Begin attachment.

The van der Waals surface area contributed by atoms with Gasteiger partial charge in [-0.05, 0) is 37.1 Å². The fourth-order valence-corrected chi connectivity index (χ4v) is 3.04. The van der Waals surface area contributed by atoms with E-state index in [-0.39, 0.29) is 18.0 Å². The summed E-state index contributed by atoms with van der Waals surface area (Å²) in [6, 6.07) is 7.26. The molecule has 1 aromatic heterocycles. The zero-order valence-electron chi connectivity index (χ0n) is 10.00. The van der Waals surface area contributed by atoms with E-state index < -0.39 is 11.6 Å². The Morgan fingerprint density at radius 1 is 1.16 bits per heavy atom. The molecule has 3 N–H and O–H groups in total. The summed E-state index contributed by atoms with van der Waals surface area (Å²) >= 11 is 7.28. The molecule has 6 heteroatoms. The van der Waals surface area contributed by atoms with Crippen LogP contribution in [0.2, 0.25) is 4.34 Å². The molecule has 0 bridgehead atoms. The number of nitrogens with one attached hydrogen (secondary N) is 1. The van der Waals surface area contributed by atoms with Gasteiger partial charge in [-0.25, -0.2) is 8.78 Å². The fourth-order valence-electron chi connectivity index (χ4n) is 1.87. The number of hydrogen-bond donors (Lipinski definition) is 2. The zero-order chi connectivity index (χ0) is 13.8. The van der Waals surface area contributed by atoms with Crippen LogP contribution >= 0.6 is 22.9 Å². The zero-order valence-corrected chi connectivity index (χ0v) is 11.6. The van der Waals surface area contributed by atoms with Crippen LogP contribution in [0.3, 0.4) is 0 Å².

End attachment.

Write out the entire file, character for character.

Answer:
The van der Waals surface area contributed by atoms with Gasteiger partial charge in [-0.05, 0) is 37.1 Å². The fourth-order valence-corrected chi connectivity index (χ4v) is 3.04. The van der Waals surface area contributed by atoms with E-state index in [-0.39, 0.29) is 18.0 Å². The summed E-state index contributed by atoms with van der Waals surface area (Å²) in [6, 6.07) is 7.26. The molecule has 1 aromatic heterocycles. The zero-order valence-electron chi connectivity index (χ0n) is 10.00. The van der Waals surface area contributed by atoms with E-state index < -0.39 is 11.6 Å². The Morgan fingerprint density at radius 1 is 1.16 bits per heavy atom. The molecule has 3 N–H and O–H groups in total. The summed E-state index contributed by atoms with van der Waals surface area (Å²) >= 11 is 7.28. The molecule has 6 heteroatoms. The van der Waals surface area contributed by atoms with Crippen LogP contribution in [0.2, 0.25) is 4.34 Å². The molecule has 0 bridgehead atoms. The number of nitrogens with one attached hydrogen (secondary N) is 1. The van der Waals surface area contributed by atoms with Gasteiger partial charge in [-0.25, -0.2) is 8.78 Å². The fourth-order valence-electron chi connectivity index (χ4n) is 1.87. The number of hydrogen-bond donors (Lipinski definition) is 2. The zero-order chi connectivity index (χ0) is 13.8. The van der Waals surface area contributed by atoms with Crippen LogP contribution >= 0.6 is 22.9 Å². The zero-order valence-corrected chi connectivity index (χ0v) is 11.6. The van der Waals surface area contributed by atoms with Crippen LogP contribution in [0.3, 0.4) is 0 Å².